Creating DITA with HTML forms

The pattern of "What isn't DITA?"is familiar: if a text object of any kind has a title and optionally some kind of descriptive content, it is transformationally analogous to a simple DITA topic. The observation is important because it opens up a wide range of ways in which initial content for DITA repositories can be created. Today, we'll examine the use of HTML forms for particular recording scenarios

Don Daymigration, editing

You may recall that DITA Open Toolkit provides an Ant parameter for generating titles for tasks:-Dargs.gen.task.lbl=YES . Tasks processed without this parameter enabled normally are rendered without the implicit structure labels. With the parameter, generated titles are inserted as seen in this draft PDF view:

PDF result view of a DITA task with labels generated

The HTML output is similar, which leads to the thought: If the content in that HTML file were textareas or input elements, those labels would be tantamount to field labels in a form for those input fields. How close does this idea come to enabling an editor of sorts for DITA tasks?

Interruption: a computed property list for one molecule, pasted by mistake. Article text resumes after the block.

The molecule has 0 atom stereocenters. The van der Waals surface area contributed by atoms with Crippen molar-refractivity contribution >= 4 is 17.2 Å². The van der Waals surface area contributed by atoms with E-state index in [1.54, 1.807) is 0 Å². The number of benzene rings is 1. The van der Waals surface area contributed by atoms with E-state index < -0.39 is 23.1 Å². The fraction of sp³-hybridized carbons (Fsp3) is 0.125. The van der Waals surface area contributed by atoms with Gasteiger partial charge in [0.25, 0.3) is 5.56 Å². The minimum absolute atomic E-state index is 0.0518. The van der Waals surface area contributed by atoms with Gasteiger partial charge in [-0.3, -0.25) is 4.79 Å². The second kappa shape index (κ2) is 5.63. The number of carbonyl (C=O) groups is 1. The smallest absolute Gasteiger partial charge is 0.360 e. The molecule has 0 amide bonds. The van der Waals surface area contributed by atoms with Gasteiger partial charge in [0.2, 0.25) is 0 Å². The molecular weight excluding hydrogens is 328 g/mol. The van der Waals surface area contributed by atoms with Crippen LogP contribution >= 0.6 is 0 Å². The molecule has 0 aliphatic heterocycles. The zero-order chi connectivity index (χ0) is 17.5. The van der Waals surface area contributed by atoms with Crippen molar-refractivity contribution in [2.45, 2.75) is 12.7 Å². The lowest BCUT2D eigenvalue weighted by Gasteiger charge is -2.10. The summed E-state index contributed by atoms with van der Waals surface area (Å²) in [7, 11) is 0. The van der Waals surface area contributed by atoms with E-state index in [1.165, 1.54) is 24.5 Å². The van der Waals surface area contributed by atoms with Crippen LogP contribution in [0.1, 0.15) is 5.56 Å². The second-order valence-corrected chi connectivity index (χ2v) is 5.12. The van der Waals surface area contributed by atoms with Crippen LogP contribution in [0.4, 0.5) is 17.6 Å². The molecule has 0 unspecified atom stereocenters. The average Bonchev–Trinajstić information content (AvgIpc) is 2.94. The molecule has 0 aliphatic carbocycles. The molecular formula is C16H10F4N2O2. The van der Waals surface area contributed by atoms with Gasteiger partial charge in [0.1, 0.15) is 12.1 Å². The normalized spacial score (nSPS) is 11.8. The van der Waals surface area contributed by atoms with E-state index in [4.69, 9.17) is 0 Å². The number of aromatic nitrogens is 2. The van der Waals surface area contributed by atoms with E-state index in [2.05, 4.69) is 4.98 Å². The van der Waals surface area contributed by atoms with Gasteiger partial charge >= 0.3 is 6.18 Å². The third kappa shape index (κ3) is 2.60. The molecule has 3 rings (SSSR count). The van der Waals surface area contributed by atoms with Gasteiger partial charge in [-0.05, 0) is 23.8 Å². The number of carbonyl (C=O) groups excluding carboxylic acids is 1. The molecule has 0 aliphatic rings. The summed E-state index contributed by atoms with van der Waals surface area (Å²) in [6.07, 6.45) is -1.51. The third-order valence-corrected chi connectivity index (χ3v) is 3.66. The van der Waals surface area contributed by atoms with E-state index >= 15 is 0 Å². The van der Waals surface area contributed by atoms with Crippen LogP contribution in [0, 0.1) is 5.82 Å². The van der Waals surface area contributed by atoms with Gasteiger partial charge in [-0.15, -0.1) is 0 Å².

A simple, HTML form-based example might have the following required and optional fields, many of which correspond to the generated labels:

Task title: [input field] *
Short description: [textarea]
Before you begin: [textarea]
About this task: [textarea]
Procedure: [textarea] *   More +
Results: [textarea]
Example: [textarea]
What to do next: [textarea]
SUBMIT  *=required field

In general, this approach is workable as a server-based approach for encouraging writers to follow a consistent sequence when documenting new procedures. Local JavaScript would enable the "More +" toggle to insert additional step fields as needed.

One downside is the inability to separate <cmd> substructure from other allowed substructure in a step, normally enforced by DITA content model rules in validating editors. Similarly, inline phrase markup has no prompted manner of entry. A writer who knows of available DITA inline markup might know to use literal phrase markup in the field, but other writers might not know that trick. At any rate, literally entered XML markup is always subject to user error such as misspellings or leaving out the / in a closing element.

However, I mention this method because it is definitely on the list of possible ways to collect knowledge in a semi-structured way. By using the contentEditable property for the [textarea] input areas, Rich Text tools can at least bold and italic and list markup easier to insert, approaching the best of all possible worlds short of a more interactive, validating editor.

I will explore one more method, using blogs as overall map-based topic writing platforms, in wrapping up this exploration of very simple ways to encourage DITA content creation outside of mainstream XML editing tools.